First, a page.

Skyfall: Movie Review

The closest Bond comes to “washed-up retiree” is a navy suit.

By Matthew Bu

In the tragic, post-industrial, bourgeoisie world we live in, successful movie series are hard to come by. Sequels disappoint when compared to the original. Movies simply repeat each other, even when they’re not in the same series. The Bond series seems to have an immunity token, refusing to be voted off the island, and remaining firm in its refusal to accept mediocrity. Skyfall returns to the classic Bond formula which made the series so great: interesting villains, gritty violence, a darkly humorous Bond, and comparably brighter supporting actresses. This may, however, be the boldest Bond film yet. With Skyfall you get gorgeous sets, well-executed fight scenes, and a smart script that hooks you from the very start.

The film follows the “resurrection” of James Bond (Daniel Craig) to be the agent he once was after “retiring” ( a bit preemptively, at the hands of a bullet wound instead of an HR rep). When Jamesy-boy hears news of a cyber attack on MI6, he must fight for his country once again, and fight to protect those who matter to him the most (at this point I’d like to point out Bond perhaps avoids falling at the hands of cliché by simply flying in its face).

This movie could have easily ended up like the bamboozling Quantum of Solace, but is somehow able to stay clear from this pitfall while keeping aspects of intricacy. Judi Dench plays M better than ever, especially considering the her more dramatic role (ooOoo cliffhanger) in the film. I specifically enjoyed the exploration into the past between Bond and M (I reiterate: “ooOoo cliffhanger”). All joking aside, the real winner of the film is Javier Bardem in his portrayal of the antagonist, Raoul Silva.  Silva is enigmatic and difficult to understand. I came to the movie to watch special effects and shove buttered calories down my throat without thinking about it. Here was someone trying to make me think. I initially hated the character. I thought Bardem’s portrayal was poor and sarcastic. But as the film goes on, Silva is fleshed out and shown to be deeper than the pan of Jiffy Pop I had made him out to be. If one pays close enough attention, Bardem’s portrayal is excellent and lends enough depth to a Bond villain to make the thought worthwhile, without the complexity of thought required for a “who done it”.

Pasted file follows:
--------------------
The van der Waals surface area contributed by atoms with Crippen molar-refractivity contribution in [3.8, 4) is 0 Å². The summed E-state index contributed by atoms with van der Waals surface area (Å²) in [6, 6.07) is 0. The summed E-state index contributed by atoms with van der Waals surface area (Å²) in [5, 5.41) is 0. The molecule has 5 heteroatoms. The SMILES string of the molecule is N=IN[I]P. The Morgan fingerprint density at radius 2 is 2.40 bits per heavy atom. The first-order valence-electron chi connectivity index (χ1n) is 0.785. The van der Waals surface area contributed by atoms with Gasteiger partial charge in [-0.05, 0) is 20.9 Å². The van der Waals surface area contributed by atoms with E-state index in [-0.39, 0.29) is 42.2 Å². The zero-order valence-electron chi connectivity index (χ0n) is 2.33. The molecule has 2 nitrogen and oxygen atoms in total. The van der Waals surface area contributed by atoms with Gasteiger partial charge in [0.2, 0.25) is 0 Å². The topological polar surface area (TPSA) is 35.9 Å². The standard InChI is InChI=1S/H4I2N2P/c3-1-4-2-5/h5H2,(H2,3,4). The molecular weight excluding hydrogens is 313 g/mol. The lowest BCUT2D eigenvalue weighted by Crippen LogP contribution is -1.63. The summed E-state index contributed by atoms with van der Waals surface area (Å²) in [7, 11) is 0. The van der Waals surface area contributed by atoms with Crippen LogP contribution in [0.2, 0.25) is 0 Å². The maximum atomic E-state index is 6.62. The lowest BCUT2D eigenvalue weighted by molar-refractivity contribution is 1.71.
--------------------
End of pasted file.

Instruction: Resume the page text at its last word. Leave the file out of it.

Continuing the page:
You have a spot. No. You do. Here. Stop. Let me get it for you. There.

My only real complaint is that the Bond girl, Sévérine (played by Bérénice Lim Marlohe), is not very developed (and has a name that is nearly-impossible to retype). She’s hardly developed, though what little acting she did was quality, and the disappointment really comes from the fact that she could have had a larger role. She could have aided Bond through his battles, or maybe said something mildly thought provoking, but instead she seems to strut around speak in that husky voice that really just makes you wonder if you have enough popcorn to continue to eat at this rate. She appears, and disappears.

Ultimately, Skyfall is a great film. It won’t be mind-blowing, but it’s hardly targeting the mind. It is a great Bond film, but a Bond film nonetheless. While it may not make any DVD collections, it certainly deserves to be respected as one of the best in the series.

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